A Victorian couple and company has been fined $89,000 in Charleville for failing to meet entry requirements for moving cattle to Queensland.
Queensland agriculture minister John McVeigh said the result serves as a stern reminder of the obligations faced by landholders, stockowners, agents and livestock transporters in maintaining Queensland’s bovine Johne’s disease (BJD) ‘Protected Zone’ status.
McVeigh said the case highlighted the penalties that courts could impose for failing to meet entry requirements for moving cattle to Queensland.
“Anyone moving stock from other states needs to ensure they fully comply with our health checks and reporting requirements under the Act and that particularly applies to BJD,” Mr McVeigh said.
Mr McVeigh said the Newman Government was determined to maintain Queensland’s ‘Protected Zone’ status for BJD to protect the health of the state’s beef and dairy herds and ensure continued access to important domestic and export markets.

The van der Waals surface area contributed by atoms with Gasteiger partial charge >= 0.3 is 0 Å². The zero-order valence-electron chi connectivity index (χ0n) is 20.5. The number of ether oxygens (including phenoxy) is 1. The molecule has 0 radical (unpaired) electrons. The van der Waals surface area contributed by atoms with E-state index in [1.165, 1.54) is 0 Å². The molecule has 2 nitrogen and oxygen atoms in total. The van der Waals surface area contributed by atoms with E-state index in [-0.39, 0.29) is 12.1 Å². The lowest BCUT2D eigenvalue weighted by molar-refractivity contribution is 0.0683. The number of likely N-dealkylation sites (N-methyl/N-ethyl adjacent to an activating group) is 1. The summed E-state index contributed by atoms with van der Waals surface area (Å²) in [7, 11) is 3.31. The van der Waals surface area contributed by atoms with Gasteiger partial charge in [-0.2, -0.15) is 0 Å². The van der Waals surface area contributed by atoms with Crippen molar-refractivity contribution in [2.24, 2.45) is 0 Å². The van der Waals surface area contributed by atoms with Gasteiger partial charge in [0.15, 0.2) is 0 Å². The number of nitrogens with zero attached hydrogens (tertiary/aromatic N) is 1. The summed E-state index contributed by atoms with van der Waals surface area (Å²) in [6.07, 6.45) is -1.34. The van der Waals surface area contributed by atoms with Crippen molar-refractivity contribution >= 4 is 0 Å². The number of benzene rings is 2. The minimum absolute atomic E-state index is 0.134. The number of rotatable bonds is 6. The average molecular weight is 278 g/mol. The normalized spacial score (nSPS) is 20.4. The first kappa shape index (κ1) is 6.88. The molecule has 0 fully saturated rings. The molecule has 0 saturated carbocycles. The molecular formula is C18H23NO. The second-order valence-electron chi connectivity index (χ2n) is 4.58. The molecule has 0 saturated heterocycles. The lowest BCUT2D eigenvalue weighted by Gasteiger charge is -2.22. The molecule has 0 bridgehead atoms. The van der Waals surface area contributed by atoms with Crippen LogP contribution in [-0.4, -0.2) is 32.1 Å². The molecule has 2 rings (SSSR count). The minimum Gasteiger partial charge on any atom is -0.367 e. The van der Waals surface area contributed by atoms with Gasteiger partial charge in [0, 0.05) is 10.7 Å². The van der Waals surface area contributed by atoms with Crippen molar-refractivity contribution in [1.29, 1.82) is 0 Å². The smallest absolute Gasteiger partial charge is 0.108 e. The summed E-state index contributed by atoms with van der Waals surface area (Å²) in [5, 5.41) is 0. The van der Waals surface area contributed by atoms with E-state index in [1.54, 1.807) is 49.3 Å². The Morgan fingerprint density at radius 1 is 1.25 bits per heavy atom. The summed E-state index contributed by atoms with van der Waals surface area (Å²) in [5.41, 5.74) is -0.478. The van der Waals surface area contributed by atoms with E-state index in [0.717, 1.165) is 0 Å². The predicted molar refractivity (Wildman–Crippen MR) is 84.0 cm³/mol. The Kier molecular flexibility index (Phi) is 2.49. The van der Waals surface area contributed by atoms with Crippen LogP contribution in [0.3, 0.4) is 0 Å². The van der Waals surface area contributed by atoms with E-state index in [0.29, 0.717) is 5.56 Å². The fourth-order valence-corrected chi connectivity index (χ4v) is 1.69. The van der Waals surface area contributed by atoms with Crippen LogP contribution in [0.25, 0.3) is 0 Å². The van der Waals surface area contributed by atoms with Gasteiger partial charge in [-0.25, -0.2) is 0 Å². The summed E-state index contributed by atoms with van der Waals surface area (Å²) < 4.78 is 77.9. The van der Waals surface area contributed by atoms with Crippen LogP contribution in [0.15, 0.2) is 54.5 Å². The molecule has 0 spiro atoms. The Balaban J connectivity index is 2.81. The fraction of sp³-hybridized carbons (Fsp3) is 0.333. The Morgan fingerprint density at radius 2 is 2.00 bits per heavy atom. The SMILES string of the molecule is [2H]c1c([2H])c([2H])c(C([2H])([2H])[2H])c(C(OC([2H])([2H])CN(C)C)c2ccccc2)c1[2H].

“With the help of industry, we’re making good headway in eradicating the major BJD outbreak first identified at a stud property near Rockhampton last November,” he said.
“The number of properties remaining under movement restrictions is now 35 – well down from the initial 170 trace-forward properties across Queensland, Western Australia and the Northern Territory.”
Mr McVeigh said he was pleased to announce the accelerated funding this week of $3 million in assistance for producers affected by the outbreak of BJD.
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